International students may also be obliged to file taxes, and, similarly, may get some benefit out of it.

The campus has a few services to help students with their taxes, and students can also use online tax software free. Here is some documentation you may have for your taxes, along with resources to assist you in finding good tax clinics.

Tax Documentation

  • T2202A form – This form is available on ACORN, and is a form needed by the Government of Canada to indicate what months in a calendar year you were full or part-time, and the applicable tuition you paid for the same time period. It generates a credit either for the student directly, or for the students’ parents if it is passed on to them.
  • T4A slip – This form is available on ACORN, and usually represents grants, awards, scholarships, fellowships and RESP funding. If you are enrolled full-time and can claim the full-time education amount, post-secondary school scholarships, fellowships and bursaries received are not taxable up to the total amount required to support you in the program.
  • T4 slip – This form is sent to you to represent employment income for the calendar year in question. You are also expected to report any income, including occasional earnings and tips, on your tax return even if there is no T4 slip to represent it.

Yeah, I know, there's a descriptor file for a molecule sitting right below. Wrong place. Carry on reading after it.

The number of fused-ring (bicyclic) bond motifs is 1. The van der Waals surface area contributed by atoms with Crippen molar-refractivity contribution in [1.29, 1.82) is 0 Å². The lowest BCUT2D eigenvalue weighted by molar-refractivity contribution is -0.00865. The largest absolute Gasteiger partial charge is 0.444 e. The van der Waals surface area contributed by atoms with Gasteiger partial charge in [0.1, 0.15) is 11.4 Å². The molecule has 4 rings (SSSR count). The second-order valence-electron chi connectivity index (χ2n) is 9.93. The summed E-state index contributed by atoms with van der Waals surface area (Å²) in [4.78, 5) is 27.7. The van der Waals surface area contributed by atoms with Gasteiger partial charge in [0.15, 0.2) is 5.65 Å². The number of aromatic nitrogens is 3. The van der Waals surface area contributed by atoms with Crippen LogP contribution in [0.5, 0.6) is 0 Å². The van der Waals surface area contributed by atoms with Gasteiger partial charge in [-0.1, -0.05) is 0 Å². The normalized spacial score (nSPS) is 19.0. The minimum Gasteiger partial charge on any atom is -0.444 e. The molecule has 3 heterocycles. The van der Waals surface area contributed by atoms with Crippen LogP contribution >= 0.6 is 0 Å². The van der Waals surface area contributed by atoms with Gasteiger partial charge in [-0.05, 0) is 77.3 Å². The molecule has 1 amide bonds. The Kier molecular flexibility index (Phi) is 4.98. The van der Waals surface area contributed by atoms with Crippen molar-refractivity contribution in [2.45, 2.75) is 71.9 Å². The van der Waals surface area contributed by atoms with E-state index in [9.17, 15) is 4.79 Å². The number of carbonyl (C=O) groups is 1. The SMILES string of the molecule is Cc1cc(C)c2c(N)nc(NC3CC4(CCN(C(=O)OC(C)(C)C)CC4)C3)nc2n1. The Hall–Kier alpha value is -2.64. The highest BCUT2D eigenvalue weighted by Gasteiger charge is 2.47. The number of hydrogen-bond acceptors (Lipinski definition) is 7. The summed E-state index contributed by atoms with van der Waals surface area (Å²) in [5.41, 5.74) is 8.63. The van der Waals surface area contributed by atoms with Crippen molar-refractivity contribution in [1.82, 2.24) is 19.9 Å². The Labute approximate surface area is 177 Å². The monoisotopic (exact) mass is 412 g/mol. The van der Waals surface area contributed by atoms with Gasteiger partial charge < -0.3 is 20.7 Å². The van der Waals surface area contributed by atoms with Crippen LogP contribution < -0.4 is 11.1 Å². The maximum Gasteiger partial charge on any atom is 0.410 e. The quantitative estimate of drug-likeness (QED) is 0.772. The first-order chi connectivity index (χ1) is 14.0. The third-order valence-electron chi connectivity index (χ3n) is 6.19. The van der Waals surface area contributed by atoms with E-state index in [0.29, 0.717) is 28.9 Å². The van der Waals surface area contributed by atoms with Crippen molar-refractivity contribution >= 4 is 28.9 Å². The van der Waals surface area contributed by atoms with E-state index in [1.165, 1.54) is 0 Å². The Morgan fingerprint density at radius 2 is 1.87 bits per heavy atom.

Possible Credits and Deductions

  • Tuition, Education and Textbook Amounts – This is what the T2202A form will yield for you, or to your parents if you choose to transfer some of these credits. The education credit is $400/month of full-time study, $120/month for part-time study; textbook credits is $65/month FT, $20/month PT. Please note that effective January 1, 2017, the federal education and textbook tax credits will be eliminated. This measure does not eliminate the tuition tax credit, and it does not affect the ability to claim the credits on your 2016 return.
  • Transit – You can claim credit for the cost of public transit passes bought in the previous year that are monthly or longer duration. You can also claim the cost of shorter duration passes if each pass entitles you to unlimited travel for an uninterrupted period of at least 5 days and you purchase enough of these passes so that you are entitled to unlimited travel for at least 20 days in any 28-day period. Also, you can claim the cost of electronic payment cards when used to make at least 32 one-way trips during an uninterrupted period not exceeding 31 days.
  • Student Loan Interest Payments – If you’re paying back a student loan, you’ll be glad to know that, starting in 1998, students and former students can claim a 17% non-refundable federal tax credit on the interest they pay on their student loans. You can also carry forward these amounts and apply them to any tax return in the next five years — and this might be a good idea if you have no tax to pay this year.
  • Canada Employment Credit – If you were an employee in 2016, you can claim an employment amount on line 363 of your Schedule 1.
  • Moving Expenses – If you moved 40 km or more for school, in theory you can obtain a deduction, but it is only usable against any taxable scholarship/bursary/grant/fellowship income. Since for most students, none of that is taxable, there is a strong chance that you are not eligible for this credit. There is a potential deduction if you move for work.
  • Child Care Expenses – If you paid someone to look after your child, you should review this possible claim.